After the by-now traditional visit to the pub across the road and both of us spending our ill-gotten gains in the HMV sale (me on the Feelgoods, Stu on The Talking Heads and Jeff Beck) it was off to the Blink gallery in Poland Street to catch 'Gibson Through The Lens', an exhibition of photographs of Gibson and Epiphone guitars. And very good they are too- I particularly liked the one of The Beatles' guitars backstage at The Tokyo Budokan (amazingly their instruments are so distinctive that you don't need them in the picture to know which group they belong to) and there's a couple of classic Townshend shots that somewhat inevitably caught my eye. Definitely worth a visit.

Friday, March 09, 2007


If it's Thursday morning it must be time to restring some red guitars... except there's a new one and it's light blue. And very nice it is too once you get over the initial shock.; in fact they could all be that colour as far as I'm concerned, it's much easier to see and therefore work on in the rather subdued light at our disposal. Stu's taking it home to 'bring it up to spec' i.e. fit locking machineheads (curses- I still can't work them properly!) and set it up for next Thursday. We're going to stay all day next week so I can meet some of the crew and musicians- should be interesting. There was a rehearsal on stage while we were working yesterday, a chance to see some of what's normally not seen- in this case keyboard-only versions of 'Somebody to Love' and 'Radio Ga-Ga' with 2 of the girls from the show working out their parts. Even the young ladies didn't make the songs sound any better as far as I'm concerned but I'm not really sure what could.

Better stop there before I lose my job...

With our work at the theatre done there's just time for a quick visit to the pub (there's always time!) before I'm off to Liverpool Street to catch a train to Norwich for a gig at the City College. I'd left it too late to get a cheap ticket (I won't bore you with the details) but I certainly wasn't ready for the '£37 sir' moment that awaited me. 'But it says £6 on your website' I heard myself say as I handed over the money; the man behind the counter wasn't interested- why should he be? He probably thinks online booking's putting him out of a job. He's probably right. Oh well.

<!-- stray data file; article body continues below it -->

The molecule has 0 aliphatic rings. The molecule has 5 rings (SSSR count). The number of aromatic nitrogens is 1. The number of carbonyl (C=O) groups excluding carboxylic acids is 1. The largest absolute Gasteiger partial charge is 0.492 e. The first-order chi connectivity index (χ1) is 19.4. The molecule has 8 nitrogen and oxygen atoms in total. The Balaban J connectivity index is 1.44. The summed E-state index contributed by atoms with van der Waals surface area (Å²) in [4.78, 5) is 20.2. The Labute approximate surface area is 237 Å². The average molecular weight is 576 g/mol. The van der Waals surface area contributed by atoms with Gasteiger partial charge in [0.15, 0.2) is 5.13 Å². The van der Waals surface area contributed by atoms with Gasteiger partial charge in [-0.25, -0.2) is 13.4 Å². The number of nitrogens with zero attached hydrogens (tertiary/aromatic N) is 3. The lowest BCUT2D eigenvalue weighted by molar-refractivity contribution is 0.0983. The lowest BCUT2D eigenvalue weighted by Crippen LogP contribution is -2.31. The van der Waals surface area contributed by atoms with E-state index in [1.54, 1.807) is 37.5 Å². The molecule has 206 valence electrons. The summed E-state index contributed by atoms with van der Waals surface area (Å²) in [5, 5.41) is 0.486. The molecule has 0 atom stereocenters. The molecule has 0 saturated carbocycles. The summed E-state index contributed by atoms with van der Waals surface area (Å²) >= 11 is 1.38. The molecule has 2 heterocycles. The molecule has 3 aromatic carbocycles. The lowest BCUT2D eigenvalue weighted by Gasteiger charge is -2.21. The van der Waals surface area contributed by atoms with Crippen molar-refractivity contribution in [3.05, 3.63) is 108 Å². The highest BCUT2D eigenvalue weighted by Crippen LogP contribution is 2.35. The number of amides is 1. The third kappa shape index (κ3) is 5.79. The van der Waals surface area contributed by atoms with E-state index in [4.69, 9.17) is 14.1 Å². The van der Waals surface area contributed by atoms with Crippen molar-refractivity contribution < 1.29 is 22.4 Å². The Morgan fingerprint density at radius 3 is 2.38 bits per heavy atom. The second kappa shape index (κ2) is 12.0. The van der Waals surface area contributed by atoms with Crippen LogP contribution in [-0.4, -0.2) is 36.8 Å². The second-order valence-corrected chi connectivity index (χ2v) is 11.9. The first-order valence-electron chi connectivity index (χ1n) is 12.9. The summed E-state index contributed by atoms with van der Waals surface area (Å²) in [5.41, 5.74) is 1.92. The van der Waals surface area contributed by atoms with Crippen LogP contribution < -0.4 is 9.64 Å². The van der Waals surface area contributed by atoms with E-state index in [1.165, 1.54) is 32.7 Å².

After the hottest pasty ever (well, you know what I mean. But it was bloody hot!) I staked out my bit of the 2.30 Norwich train and got stuck into the latest 'Mojo' magazine- an excellent Iggy and the Stooges feature (yeah, them again) almost kept me awake for the whole journey- before meeting Joe outside Norwich station and joining the rest of the lads in the wittily-named Norfolk Building. Dave the trumpet's son Henry is on the music course at the college, the gig's part of their coursework and he's in the support band. As I arrive they're soundchecking with 'Get it On' which bodes well for their performance. After saying hello to the lads (Squirrel's comment of 'it's almost like a reunion' summed up how few gigs we've had lately) there was just time for me to set up before Dave arrived with chicken and chips all round. Good man.
Suddenly it's nearly showtime- I nip outside to make a couple of phonecalls and return to find myself locked out of the auditorium; with no one around who knows the code for the lock on the door I miss seeing the whole of their set though can just about hear it through the walls. Instead I sit with Joe on the merchandise desk in the foyer watching 'The Blues Brothers' being projected silently onto the wall. At least I think it was silent- I still can't hear properly so who knows? I get backstage in the interval- looks as though they were all dressed in 'Clockwork Orange' garb and shocked Dave by playing 'Gay Bar'. Sounds like I missed a good gig doesn't it?
Then we're on- John counts in 'Peter Gunn' and I realise how bad my ears still are. The cymbals sound phased, instruments jump in and out of the mix depending on their sound and pitch and when I can hear what I'm playing it sounds terrible, thin and clanky compared to normal. And we've not played for ages and it shows- medleys get muddled, middle sections misplaced... but it feels good to be in the band again even if we're not quite on top form. That said it all goes down well and we're offered a festival date in the summer so we must have done something right. And I got through a whole evening in Norwich without an Alan Partidge reference which can't be bad. Probably.

Hometime and it's a lift back with Richard the sax player. We get to the gate and it's locked. So is the other one. First I'm locked out, then I'm locked in. There's a moral there somewhere.

Wednesday, March 07, 2007

The Weirdness

Someone on T.V. this morning said that, according to the met. office, it's officially Spring.

Didn't that used to start later in the year when we were young?

Anyway I've just got the new album by The Stooges. It's called 'The Weirdness' (great title!) and it's fantastic. I'm playing it in the shop at the moment, much to the consternation of most of the customers- mind you Iggy's just proclaimed 'my dick is turning into a tree' so maybe they've got a point. And one of the songs has the cheery sing-along chorus of 'my idea of fun, is killing everyone'.